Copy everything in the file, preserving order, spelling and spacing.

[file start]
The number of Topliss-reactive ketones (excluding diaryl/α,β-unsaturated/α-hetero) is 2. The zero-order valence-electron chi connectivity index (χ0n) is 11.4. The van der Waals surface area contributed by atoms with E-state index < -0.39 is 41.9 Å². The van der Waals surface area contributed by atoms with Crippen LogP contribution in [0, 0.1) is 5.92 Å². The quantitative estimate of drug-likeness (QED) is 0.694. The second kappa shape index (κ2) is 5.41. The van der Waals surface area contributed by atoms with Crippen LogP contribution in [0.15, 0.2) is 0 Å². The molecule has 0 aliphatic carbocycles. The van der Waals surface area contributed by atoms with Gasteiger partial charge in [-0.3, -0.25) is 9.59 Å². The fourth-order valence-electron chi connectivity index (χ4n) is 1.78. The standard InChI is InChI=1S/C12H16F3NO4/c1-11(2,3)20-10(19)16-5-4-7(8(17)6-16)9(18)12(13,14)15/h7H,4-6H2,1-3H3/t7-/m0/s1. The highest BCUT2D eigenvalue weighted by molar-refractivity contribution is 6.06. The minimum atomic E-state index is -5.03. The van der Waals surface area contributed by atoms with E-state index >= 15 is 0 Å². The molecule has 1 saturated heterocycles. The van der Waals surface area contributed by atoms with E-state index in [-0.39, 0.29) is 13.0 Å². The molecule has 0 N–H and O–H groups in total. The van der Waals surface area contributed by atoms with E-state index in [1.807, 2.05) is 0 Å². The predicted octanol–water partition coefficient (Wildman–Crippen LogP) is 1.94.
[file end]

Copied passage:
The number of Topliss-reactive ketones (excluding diaryl/α,β-unsaturated/α-hetero) is 2. The zero-order valence-electron chi connectivity index (χ0n) is 11.4. The van der Waals surface area contributed by atoms with E-state index < -0.39 is 41.9 Å². The van der Waals surface area contributed by atoms with Crippen LogP contribution in [0, 0.1) is 5.92 Å². The quantitative estimate of drug-likeness (QED) is 0.694. The second kappa shape index (κ2) is 5.41. The van der Waals surface area contributed by atoms with Crippen LogP contribution in [0.15, 0.2) is 0 Å². The molecule has 0 aliphatic carbocycles. The van der Waals surface area contributed by atoms with Gasteiger partial charge in [-0.3, -0.25) is 9.59 Å². The fourth-order valence-electron chi connectivity index (χ4n) is 1.78. The standard InChI is InChI=1S/C12H16F3NO4/c1-11(2,3)20-10(19)16-5-4-7(8(17)6-16)9(18)12(13,14)15/h7H,4-6H2,1-3H3/t7-/m0/s1. The highest BCUT2D eigenvalue weighted by molar-refractivity contribution is 6.06. The minimum atomic E-state index is -5.03. The van der Waals surface area contributed by atoms with E-state index >= 15 is 0 Å². The molecule has 1 saturated heterocycles. The van der Waals surface area contributed by atoms with E-state index in [-0.39, 0.29) is 13.0 Å². The molecule has 0 N–H and O–H groups in total. The van der Waals surface area contributed by atoms with E-state index in [1.807, 2.05) is 0 Å². The predicted octanol–water partition coefficient (Wildman–Crippen LogP) is 1.94.